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14 march 2015
Manon Lescaut is one of those early-modern classics that seems excessively concerned with social class distinctions, even "for its time." Given that its time is 1731 and its place the Ancien Régime, that's saying something.
The story relates, via a frame narrator, the first-person story of the Chevalier Grieux – the "Chevalier" part of his name, with all its privileges, insouciances, and fits of pique, is crucial to his identity. He is "un homme de quelque distinction" and never lets anybody forget it.
At one point, springing his lover Manon from one prison or another, our hero has to suborn one of her captors, and reflects:
Je comptais bien qu'il me serait toujours aisé de récompenser un homme de cette étoffe."Cette étoffe," literally "that stuff," that quality, might mean weak moral fiber, but I think the predominant tone is "of that class." Money means nothing to the Chevalier (whether he has it or not), because he's above such considerations. He lives on pure love, or at least pure enough on his side if not Manon's. But the vulgar masses always have their price.
[I figured it would always be easy to pay off a person of that quality.]
In cases like the Chevalier's, I might tend to agree with historicist critics that early modern folks thought of themselves in terms of social roles, not unique personalities. He presents his story frankly as "la plus étrange aventure qui soit jamais arrivée à un homme de ma naissance et de ma fortune [the strangest thing that ever happened to a man of my birth and fortune]" – not that it would be likely to happen to anyone who actually had to work for a living, but that the reverses that he undergoes just shouldn't happen to men like him. He literally gets away with murder at one point, just because he kills a servant rather than a gentleman.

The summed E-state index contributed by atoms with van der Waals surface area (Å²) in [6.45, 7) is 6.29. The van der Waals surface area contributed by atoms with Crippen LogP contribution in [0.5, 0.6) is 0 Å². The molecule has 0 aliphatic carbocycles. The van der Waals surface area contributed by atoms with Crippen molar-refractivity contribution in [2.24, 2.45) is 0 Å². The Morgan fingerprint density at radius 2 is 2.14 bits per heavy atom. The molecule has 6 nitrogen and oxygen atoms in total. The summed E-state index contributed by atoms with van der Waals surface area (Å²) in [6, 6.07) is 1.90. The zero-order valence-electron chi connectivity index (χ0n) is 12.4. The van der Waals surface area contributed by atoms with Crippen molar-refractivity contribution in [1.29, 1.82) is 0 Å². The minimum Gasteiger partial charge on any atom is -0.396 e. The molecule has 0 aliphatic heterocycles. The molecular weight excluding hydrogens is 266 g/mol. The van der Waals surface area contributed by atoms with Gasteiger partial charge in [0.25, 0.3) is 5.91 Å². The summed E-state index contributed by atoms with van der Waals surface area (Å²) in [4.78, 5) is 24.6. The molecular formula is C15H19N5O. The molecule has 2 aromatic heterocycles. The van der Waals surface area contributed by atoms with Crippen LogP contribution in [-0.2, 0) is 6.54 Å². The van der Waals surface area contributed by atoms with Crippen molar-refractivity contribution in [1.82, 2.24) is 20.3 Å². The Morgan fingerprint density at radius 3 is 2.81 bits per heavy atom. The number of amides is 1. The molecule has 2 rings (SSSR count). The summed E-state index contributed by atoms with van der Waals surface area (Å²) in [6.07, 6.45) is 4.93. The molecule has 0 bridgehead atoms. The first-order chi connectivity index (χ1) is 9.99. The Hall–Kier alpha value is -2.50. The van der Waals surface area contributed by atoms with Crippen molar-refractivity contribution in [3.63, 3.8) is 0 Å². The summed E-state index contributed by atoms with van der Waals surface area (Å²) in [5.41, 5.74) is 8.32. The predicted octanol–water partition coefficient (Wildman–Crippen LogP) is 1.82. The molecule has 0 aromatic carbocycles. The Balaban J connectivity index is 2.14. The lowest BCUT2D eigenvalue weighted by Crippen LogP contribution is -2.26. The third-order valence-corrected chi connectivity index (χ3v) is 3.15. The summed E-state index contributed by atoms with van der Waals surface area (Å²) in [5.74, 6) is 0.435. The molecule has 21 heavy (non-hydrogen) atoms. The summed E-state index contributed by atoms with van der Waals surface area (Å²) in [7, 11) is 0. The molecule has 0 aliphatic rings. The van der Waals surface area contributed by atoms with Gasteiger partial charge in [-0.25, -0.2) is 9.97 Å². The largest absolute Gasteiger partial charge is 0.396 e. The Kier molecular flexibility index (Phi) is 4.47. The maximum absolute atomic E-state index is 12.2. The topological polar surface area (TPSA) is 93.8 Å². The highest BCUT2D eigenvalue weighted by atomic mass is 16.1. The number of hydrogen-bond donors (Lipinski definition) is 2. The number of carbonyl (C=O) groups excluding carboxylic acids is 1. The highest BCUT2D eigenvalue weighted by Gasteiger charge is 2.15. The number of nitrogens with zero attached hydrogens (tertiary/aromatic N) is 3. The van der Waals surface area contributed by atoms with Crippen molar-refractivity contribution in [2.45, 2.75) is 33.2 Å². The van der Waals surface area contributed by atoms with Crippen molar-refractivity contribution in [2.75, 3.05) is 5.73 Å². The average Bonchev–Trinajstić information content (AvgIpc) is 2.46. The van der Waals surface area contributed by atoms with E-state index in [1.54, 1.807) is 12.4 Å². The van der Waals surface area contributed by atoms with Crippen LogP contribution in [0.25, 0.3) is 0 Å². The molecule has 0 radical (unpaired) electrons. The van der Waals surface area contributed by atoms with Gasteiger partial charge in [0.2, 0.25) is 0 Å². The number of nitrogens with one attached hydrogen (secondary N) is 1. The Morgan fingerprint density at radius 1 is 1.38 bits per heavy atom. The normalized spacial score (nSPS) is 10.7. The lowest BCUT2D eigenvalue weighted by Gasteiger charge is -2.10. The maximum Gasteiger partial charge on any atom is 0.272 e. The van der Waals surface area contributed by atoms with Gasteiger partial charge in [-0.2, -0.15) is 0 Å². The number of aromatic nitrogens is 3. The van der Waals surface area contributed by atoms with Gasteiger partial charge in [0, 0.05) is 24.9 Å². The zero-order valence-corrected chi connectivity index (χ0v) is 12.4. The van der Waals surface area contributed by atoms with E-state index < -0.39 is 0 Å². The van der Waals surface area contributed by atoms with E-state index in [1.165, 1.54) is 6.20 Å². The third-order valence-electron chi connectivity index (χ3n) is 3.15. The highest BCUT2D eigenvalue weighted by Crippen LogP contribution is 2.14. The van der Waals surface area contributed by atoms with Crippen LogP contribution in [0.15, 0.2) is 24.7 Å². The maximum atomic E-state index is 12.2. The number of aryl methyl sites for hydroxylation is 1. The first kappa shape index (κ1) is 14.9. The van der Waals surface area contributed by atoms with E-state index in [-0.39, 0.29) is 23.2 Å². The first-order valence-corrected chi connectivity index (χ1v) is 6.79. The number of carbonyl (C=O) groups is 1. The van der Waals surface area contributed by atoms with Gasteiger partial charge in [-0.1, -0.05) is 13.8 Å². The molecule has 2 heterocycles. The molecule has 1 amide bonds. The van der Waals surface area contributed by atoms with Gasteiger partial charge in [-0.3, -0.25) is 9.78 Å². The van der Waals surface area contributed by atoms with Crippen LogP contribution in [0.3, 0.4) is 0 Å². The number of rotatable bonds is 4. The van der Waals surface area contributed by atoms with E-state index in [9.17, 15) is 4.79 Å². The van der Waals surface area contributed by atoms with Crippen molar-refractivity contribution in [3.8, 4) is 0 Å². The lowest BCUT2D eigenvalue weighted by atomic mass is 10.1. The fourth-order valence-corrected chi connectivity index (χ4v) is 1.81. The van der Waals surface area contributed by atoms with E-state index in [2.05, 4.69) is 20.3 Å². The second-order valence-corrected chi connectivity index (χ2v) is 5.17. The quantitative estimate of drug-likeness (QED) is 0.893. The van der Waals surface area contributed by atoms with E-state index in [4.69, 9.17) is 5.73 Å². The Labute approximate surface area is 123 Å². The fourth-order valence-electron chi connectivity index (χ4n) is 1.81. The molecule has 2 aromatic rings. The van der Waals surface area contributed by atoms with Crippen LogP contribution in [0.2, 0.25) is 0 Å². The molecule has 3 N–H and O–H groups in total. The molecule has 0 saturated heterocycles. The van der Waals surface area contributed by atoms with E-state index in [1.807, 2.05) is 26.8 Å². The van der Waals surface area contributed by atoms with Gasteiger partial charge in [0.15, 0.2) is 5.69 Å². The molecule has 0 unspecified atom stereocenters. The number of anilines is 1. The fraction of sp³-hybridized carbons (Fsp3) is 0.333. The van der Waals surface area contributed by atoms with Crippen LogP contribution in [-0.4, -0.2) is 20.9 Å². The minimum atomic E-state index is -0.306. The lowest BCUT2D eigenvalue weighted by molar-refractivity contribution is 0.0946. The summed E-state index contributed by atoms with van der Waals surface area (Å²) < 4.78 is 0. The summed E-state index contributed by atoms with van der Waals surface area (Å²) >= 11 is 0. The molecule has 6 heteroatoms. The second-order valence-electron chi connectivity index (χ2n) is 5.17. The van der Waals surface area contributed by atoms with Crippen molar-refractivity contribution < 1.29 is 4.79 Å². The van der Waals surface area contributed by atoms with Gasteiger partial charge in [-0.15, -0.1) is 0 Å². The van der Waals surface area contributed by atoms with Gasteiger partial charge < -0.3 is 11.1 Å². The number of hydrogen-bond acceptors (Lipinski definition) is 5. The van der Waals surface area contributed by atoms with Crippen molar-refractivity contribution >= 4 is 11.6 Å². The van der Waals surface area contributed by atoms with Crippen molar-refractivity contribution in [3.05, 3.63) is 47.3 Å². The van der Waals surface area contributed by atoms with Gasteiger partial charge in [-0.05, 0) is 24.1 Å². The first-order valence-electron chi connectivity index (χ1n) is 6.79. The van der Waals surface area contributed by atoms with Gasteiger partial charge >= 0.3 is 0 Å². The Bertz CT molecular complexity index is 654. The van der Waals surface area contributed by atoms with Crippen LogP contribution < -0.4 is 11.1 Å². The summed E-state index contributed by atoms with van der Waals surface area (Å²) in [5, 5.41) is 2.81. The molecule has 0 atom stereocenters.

Manon Lescaut is a crude, stylized, vigorous, and often hilarious tragic romance with noirish overtones, 200 years before Americans invented noir, even if the French got to name it. "Nuance" was not in the Abbé Prevost's literary playbook. The Chevalier's character note is "obsessed lover." Manon's is "incorrigible whore." The minor characters just facilitate that dysfunctional mix.There's not much plot to get in the way of the story, as Joe Bob Briggs used to say. Boy meets girl, boy imperiously orders girl to run away with him, girl keeps leaving boy for older and richer lovers, girl keeps gravitating back to boy and thinking of interesting ways to cheat the older and richer men, until both are slapped in prison and eventually transported to Louisiana, where human life is cheap and extremely short.
In Massenet's opera, which I saw earlier this week at the Metropolitan, the lovers don't make it all the way to Louisiana. In fact, at the Met, some supernumeraries simply dump Manon on a ramp and she expires in the Chevalier's arms after the usual dying duet. If Laurent Pelly's staging leaves something imaginative to be desired, Diana Damrau and Vittorio Grigolo are awfully powerful as the young lovers (who couldn't possibly be played by the teenagers they're supposed to be).
Massenet (to a libretto by Henri Meilhac and Philippe Gille) softens the callousness and cynicism of Prevost's story considerably. Manon lives for pleasure in prose and in Massenet, but on the page manipulation is the source of her pleasure; on stage it's all youth and love. In one of the most memorable passages, she advises a men's chorus
Profitons bien de la jeunesse,Well, who can argue with that. But Prevost's Manon never imagines that she won't be twenty forever.
Aimons, rions, chantons sans cesse,
Nous n'aurons pas toujours vingt ans.
[Make good use of being young,
Love, laugh, and sing without a rest,
We won't be twenty forever.]
Abbé Prevost. Manon Lescaut. 1731. iBooks.